365 Days of Album Recommendations – Aug 8

Bob Dylan – Another Side of Bob Dylan


It happens sometimes. You get on a Bob Dylan kick. I’m on a Bob Dylan kick.

Is this Dylan’s funniest album? Possibly. It’s also one of his weirdest, and greatest.

That it could be all that, and still be entirely solo acoustic—all recorded in one single session—is pretty fucking remarkable.

You could pretty much rank the importance of this album entirely by the cover versions of its songs, if you wanted to. It’s almost unbelievable how many classic tracks there are here.

It’s also almost impossible not to read meaning into these lyrics, given how much we know of what was going on in his life at the time:

Go melt back in the night
Everything inside is made of stone
There’s nothing in here moving
An’ anyway I’m not alone
You say you’re looking for someone
Who’ll pick you up each time you fall
To gather flowers constantly
An’ to come each time you call
A lover for your life an’ nothing more
But it ain’t me, babe

But on the other hand, we can just read them, listen to them, and thank God for this man’s songs.

365 Days of Album Recommendations – Aug 7

Bob Dylan – The Times They Are A-Changin’


This is one of the most important albums ever recorded.

365 Days of Album Recommendations – Aug 6

Legends of Country Blues


If you’ve been following along at all, you’ll have noted that I favor JSP remasters.

In case you don’t want to buy 5 CDs worth of any one artist, I’m recommending this lil’ package for ya. It’s as advertised, Legends of Country Blues. All done up in a JSP bow.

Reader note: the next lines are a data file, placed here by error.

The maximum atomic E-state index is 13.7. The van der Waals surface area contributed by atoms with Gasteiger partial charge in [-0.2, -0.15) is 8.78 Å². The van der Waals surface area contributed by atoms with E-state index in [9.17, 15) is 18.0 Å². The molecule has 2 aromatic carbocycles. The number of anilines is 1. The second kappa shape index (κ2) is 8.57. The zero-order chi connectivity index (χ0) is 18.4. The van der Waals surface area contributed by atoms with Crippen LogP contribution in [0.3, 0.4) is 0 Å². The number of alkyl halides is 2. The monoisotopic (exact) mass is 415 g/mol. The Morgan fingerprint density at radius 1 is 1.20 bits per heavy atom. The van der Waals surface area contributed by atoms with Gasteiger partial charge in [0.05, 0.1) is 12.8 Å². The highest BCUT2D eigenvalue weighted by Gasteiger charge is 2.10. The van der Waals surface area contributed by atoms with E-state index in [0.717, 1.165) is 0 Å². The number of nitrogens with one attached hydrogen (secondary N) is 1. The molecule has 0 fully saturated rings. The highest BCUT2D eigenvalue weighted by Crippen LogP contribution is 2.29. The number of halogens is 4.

This is pretty much the textbook if you want to study the prewar recordings of some of the most important figures ever to be recorded. A vast amount of early Skip James, and all far better sonically than the Yazoo versions we used to have to rely on. (Don’t get me wrong, I am SO grateful to Yazoo for keeping me alive for so long! But, JSP has straight up outdone ’em here …).

Plus, pre-war Son House (which, in my opinion, isn’t actually as mesmerizing as his later recordings, but still, it’s fucking Son House!), pre-war Bukka White (ditto vis-à-vis mesmerizing, ditto vis-à-vis it’s fucking Bukka White!), the eerie, eerie, eerie magic of Tommy Johnson, and even a slew of Ishman Bracey.

In short, legends of country blues, indeed.

365 Days of Album Recommendations – Aug 5

Johnny Azari – Songs From A Motel Room


There are far too many artists out there today throwing inordinate amounts of marketing money around trying to put forth a facade of authenticity the likes of which very few actual artists have actual claim to. Put another way, you’re not a musician just because you play one on TV.

And then there is Johnny Azari.

In the hands of virtually any other aspiring troubadour, Songs From A Motel Room would sound like yet another hapless ivory tower attempt to play Bukowksi by way of Cohen for a hapless pack of damp-knickered co-eds still prone to getting titillated any time love, sex, and death walk into a bar together.

And then there is Johnny Azari.

Is there a more straightforward way to say this, than to say that this is the real shit? Songs From A Motel Room is not aspirational marketing-speak for the next high-fashion Townes Van Zandt to come down the No Depression pipe, nor is it a season on the street for someone’s thesis.